July 2, 1964, U.S. President Lyndon B. Johnson signed the Civil Rights Act of 1964 meant to prohibit segregation in public places.
The Civil Rights Act of 1964 was landmark legislation that outlawed major forms of discrimination against African Americans and women, including racial segregation. That included the ending of some voting requirements and the racial segregation of schools, workplaces and public facilities.
Contrary to what the media and the party of the President would like you to believe, the Civil Rights Act of 1964 would not have passed without Republican support. The fact is that Republicans supported the 1964 Civil Rights Act and the 1965 Voting Rights Act overwhelmingly, and by much higher percentages in both House and Senate than the Democrats. The Civil Rights Act of 1964 became law only after a Democratic filibuster.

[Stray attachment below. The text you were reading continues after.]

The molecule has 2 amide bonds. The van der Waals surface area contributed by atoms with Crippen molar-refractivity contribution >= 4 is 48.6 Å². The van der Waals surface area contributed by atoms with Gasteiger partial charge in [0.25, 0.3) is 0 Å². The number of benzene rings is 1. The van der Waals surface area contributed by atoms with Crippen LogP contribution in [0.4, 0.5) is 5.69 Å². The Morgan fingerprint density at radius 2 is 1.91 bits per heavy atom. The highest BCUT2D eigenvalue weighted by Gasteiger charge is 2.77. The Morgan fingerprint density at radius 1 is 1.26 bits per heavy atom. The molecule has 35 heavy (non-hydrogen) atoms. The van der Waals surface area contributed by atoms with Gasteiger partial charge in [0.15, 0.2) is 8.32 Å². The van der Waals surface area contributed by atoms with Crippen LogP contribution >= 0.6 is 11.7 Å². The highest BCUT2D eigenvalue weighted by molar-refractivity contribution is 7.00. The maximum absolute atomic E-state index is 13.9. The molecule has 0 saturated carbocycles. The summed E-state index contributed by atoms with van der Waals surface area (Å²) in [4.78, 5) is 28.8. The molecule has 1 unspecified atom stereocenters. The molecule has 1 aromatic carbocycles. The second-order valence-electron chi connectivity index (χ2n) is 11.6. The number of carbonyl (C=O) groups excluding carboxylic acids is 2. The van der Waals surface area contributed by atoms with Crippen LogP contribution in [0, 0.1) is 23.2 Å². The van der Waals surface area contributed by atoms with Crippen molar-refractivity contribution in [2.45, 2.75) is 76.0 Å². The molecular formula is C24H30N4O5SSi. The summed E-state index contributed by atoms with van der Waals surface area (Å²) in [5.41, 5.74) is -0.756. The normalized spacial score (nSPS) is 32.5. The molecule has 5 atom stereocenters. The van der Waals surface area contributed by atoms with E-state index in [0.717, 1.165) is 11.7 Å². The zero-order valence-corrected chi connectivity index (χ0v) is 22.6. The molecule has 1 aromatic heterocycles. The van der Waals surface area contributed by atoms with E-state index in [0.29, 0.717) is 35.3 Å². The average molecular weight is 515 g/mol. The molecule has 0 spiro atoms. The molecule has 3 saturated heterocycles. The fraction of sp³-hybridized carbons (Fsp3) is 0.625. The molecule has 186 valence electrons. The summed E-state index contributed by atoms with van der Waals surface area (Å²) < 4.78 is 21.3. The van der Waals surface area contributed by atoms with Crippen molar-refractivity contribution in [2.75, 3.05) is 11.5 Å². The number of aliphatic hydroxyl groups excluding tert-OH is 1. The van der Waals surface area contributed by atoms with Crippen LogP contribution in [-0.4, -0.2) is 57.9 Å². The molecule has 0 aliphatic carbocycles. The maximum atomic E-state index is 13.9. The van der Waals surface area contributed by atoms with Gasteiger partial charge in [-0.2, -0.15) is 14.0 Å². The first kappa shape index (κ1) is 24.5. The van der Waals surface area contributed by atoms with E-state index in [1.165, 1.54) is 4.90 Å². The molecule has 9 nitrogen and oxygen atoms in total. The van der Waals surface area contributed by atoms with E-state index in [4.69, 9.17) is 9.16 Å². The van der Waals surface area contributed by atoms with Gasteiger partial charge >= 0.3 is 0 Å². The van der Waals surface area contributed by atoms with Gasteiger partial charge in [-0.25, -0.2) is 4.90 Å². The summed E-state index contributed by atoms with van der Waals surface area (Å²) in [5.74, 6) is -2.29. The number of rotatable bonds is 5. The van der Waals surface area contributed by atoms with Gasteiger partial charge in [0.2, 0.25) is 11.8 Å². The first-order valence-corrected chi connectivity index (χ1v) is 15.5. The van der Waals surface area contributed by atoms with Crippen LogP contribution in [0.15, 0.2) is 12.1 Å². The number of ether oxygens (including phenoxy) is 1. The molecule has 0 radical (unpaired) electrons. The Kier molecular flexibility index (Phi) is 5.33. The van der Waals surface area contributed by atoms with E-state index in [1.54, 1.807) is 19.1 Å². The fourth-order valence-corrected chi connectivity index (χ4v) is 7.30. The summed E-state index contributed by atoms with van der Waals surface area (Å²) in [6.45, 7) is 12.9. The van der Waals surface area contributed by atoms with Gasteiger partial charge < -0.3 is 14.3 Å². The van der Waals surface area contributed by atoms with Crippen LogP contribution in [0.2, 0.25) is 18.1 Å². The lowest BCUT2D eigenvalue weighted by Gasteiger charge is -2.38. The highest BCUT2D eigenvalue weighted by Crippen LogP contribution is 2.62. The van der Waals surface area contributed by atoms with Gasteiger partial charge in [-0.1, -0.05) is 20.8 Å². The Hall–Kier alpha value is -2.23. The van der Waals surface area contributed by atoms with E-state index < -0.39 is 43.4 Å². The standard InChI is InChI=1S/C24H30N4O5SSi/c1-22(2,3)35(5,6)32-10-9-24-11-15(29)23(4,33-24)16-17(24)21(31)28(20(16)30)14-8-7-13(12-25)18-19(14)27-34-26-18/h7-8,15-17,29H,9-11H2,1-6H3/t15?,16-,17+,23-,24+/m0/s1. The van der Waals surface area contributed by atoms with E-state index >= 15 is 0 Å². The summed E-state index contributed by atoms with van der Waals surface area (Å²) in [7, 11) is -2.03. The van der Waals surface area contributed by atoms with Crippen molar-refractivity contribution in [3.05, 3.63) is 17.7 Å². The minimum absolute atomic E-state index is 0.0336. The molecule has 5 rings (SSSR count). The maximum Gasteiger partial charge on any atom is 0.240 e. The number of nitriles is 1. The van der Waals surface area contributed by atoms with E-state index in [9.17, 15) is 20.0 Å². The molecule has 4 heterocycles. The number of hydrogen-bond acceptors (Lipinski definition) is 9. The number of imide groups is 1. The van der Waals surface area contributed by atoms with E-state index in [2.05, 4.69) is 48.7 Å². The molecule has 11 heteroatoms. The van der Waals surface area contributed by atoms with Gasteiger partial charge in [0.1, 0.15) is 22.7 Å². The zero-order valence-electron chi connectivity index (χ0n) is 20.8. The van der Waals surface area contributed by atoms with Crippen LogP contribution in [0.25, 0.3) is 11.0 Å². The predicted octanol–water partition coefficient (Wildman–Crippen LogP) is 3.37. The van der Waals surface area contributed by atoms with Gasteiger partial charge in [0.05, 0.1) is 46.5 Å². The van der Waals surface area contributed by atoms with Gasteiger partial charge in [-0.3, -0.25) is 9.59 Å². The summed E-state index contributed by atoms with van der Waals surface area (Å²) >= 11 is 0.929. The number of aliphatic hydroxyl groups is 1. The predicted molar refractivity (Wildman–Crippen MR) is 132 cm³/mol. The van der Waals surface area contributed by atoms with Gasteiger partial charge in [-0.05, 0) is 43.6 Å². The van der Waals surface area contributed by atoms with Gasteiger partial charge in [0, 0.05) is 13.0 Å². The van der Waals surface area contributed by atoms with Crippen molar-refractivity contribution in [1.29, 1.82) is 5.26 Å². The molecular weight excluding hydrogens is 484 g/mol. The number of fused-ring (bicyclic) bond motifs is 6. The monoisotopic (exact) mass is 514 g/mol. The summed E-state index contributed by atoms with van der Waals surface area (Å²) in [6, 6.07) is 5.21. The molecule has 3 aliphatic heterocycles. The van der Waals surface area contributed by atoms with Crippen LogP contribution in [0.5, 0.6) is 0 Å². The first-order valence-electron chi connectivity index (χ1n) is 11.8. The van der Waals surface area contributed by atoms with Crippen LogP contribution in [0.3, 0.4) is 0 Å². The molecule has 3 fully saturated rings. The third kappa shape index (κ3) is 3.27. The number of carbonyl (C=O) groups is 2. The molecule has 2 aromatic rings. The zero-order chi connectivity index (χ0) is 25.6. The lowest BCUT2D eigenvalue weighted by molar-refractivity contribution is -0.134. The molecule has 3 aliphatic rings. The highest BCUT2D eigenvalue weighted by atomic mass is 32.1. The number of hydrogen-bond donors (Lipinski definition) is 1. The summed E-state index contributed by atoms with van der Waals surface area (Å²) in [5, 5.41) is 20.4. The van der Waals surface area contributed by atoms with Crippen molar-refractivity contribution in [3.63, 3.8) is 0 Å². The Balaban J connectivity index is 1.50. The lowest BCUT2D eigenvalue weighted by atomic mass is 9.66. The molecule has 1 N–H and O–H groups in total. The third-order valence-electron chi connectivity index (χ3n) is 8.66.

Michael Zak writes: Leading the Democrats in their opposition to civil rights for African-Americans was Senator Robert Byrd (D-WV). Byrd, who got into politics as a recruiter for the Ku Klux Klan, spoke against the bill for fourteen straight hours. Democrats still call Robert Byrd “the conscience of the Senate.
Bruce Bartlett writes:
Even so, one final element was essential to passage of the civil rights bill—the strong support of Republicans. Although Democrats had a historically large majority in the House of Representatives with 259 members to 176 Republicans, almost as many Republicans voted for the civil rights bill as Democrats. The final vote was 290 for the bill and 130 against. Of the “yea” votes, 152 were Democrats and 138 were Republicans. Of the “nay” votes, three-fourths were Democrats. In short, the bill could not have passed without Republican support. As Time Magazine observed, “In one of the most lopsidedly Democratic Houses since the days of F.D.R., Republicans were vital to the passage of a bill for which the Democratic administration means to take full political credit this year.”